Scientific research has many faces. For an international research team from Germany, Austria and Switzerland, it is a journey into both the depths of Lake Constance and the distant past: What was life like in and around Lake Constance during and since the last ice age? Which biological communities can be identified on the basis of the genetic material found in the sedimentary deposits of the lake bed? What do these residues reveal about the effects of past climate change on local species and populations? And which microorganism communities are still active in these old sediment layers?
Two biologists from the University of Konstanz, Professor Laura Epp from the Limnological Institute and Dr David Schleheck (Privatdozent) from the Department of Biology are working on finding answers to these questions as part of an international research project involving geologists and geochemists led by Professor Antje Schwalb from the Institute of Geosystems and Bioindication at the Technische Universität Braunschweig. The aim of the project is to develop a historical overview of the Lake Constance region’s climate and environment as well as their effects on the lake ecosystem. In order to recover core samples from the lake bed and then carry out geological, geochemical and biological analyses of their contents, the researchers are utilizing the state-of-the-art and specially developed HIPERCORIG drilling platform in combination with the sampling system “Direct Push”, which can penetrate up to 100 metres deep into the sediment of the lake floor at a water depth of 200 metres.
“Direct Push” is installed on and operated from the HIPERCORIG platform measuring six by eight meters, which is moored about two kilometres south of Hagnau in Lake Constance. The system consists of a piston core barrel driven by a down-the-hole-hammer, which together comprise technological advancements in the mining and foundation engineering sectors. It allows the researchers to carefully recover the sediment cores, keeping the fine stratification of the sediment sample intact. The Hagnau location was selected due to its seismic profile: the sediment layer is especially deep there, allowing the researchers to retrieve sediment cores from a great depth.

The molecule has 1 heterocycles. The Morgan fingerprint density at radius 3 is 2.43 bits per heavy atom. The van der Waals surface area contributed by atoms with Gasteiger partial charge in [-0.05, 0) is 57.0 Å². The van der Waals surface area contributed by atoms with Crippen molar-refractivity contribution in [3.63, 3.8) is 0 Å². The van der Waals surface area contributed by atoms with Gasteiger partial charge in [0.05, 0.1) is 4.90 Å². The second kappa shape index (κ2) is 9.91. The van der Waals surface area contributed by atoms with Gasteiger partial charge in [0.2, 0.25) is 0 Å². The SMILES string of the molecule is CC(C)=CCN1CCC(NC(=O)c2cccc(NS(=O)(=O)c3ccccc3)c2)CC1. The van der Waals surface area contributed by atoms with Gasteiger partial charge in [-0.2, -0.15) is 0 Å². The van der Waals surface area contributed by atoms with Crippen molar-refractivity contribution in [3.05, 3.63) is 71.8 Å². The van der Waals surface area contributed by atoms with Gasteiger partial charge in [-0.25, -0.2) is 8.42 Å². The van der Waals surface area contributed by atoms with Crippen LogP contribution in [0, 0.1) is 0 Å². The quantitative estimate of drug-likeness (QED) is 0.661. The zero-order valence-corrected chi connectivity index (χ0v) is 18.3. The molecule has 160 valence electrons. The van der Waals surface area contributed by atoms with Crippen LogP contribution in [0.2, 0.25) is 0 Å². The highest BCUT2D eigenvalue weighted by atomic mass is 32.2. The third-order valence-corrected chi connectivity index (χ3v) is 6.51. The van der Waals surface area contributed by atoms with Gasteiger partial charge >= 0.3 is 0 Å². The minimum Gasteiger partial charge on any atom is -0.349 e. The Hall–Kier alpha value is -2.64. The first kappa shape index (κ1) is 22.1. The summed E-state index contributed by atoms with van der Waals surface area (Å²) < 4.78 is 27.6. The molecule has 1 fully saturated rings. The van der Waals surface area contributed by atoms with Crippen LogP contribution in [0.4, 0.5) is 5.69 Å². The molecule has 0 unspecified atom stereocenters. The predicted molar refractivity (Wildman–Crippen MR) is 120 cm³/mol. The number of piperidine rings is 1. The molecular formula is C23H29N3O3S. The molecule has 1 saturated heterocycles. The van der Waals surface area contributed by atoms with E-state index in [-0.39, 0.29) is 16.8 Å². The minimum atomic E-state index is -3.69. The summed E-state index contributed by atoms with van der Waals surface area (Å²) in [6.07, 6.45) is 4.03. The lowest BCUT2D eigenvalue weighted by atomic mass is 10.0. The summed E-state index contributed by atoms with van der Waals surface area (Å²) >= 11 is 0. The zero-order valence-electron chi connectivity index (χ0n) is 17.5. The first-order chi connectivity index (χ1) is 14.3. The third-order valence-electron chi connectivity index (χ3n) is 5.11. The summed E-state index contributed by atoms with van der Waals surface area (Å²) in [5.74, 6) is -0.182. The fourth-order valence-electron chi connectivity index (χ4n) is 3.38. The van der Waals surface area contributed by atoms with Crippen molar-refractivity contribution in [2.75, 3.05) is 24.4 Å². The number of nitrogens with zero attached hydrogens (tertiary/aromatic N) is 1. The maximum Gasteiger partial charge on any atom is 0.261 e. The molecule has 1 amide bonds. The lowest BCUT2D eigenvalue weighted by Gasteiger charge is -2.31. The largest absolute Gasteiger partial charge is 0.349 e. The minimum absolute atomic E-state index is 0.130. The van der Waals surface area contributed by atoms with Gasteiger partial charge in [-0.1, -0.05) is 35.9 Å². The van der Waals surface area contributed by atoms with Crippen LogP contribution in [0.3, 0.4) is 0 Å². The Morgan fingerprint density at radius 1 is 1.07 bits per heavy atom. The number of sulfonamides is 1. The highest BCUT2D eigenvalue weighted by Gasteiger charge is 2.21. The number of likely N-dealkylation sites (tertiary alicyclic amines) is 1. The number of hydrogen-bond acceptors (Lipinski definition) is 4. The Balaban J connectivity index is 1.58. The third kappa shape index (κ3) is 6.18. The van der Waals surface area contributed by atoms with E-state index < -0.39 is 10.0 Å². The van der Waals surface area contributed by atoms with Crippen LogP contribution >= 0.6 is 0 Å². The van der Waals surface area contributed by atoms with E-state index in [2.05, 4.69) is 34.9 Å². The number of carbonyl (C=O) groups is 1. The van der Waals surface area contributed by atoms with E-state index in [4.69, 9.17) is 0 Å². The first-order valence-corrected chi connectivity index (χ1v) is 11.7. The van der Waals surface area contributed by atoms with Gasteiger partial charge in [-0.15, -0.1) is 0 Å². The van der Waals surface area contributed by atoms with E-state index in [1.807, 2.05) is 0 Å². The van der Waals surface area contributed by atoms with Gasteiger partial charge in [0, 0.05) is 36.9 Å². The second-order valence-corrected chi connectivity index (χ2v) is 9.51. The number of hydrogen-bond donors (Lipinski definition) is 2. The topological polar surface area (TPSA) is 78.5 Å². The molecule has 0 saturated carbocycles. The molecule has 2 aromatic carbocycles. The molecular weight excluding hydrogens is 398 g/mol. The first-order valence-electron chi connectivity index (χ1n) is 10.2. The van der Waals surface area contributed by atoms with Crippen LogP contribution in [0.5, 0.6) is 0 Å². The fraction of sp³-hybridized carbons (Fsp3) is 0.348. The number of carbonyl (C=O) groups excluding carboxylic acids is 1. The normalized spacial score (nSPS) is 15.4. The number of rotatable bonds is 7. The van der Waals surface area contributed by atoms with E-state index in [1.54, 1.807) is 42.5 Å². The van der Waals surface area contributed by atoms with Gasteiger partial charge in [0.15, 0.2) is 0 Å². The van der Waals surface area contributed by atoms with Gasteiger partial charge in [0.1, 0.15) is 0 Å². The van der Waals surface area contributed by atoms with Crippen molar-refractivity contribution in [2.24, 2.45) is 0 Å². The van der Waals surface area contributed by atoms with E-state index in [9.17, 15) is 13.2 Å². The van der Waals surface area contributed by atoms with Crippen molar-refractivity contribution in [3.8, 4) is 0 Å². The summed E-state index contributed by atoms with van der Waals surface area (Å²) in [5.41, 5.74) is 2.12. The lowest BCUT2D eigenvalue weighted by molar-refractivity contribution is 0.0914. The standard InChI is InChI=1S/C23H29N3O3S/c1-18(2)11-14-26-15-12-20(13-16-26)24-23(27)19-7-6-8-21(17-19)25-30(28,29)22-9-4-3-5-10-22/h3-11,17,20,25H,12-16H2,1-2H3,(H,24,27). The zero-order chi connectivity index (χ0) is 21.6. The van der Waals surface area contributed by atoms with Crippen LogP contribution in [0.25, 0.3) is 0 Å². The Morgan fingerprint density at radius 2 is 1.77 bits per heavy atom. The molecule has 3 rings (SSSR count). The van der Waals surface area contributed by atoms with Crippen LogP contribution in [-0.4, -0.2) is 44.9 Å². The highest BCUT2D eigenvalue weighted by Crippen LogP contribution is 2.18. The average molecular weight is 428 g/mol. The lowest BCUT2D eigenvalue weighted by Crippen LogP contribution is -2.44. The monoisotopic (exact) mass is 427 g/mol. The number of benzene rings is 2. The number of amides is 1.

The proposal for “HIPERCORIG” was submitted jointly by the Technische Universität Braunschweig and the Bochum University of Applied Sciences with the support of the Deutsche Forschungsbohrkonsortium (GESEP) e.V. and funded via the priority programme SPP 1006 – International Continental Drilling Program (ICDP) by the German Research Foundation (DFG) with EUR 1.1 million between 2016 and 2018. The system was built by the Austrian company UWITEC, which specializes in the design and development of such drilling technology. Further project partners include the Institut für Seenforschung der Landesanstalt für Umwelt Baden-Württemberg, the Helmholtz Centre Potsdam - German Research Centre for Geosciences, the Leibniz Institute for Applied Geophysics in Hanover, the Leibniz Institute for Baltic Sea Research Warnemünde and the University of Bern in Switzerland.
Due to its small size, the platform can be transported in a few containers and set up without cranes. Once it completes its work on Lake Constance, it can be used for other national and international research projects in remote and difficult to access areas around the world. After experiencing some weather-related delays, the researchers are planning to complete their sampling work by 15 July. Find out more about the work carried out on the drilling platform on the blog of the TU Braunschweig.
Once the work on Lake Constance is completed, the researchers can then begin with the actual scientific work. The sediment cores will be stored and studied at the University of Bern, where researchers will focus on palaeoclimatological topics. In order to find out more about the climatic conditions in the past, it is necessary, among other things, to identify and measure the amount of planktonic remains in the various sediment layers.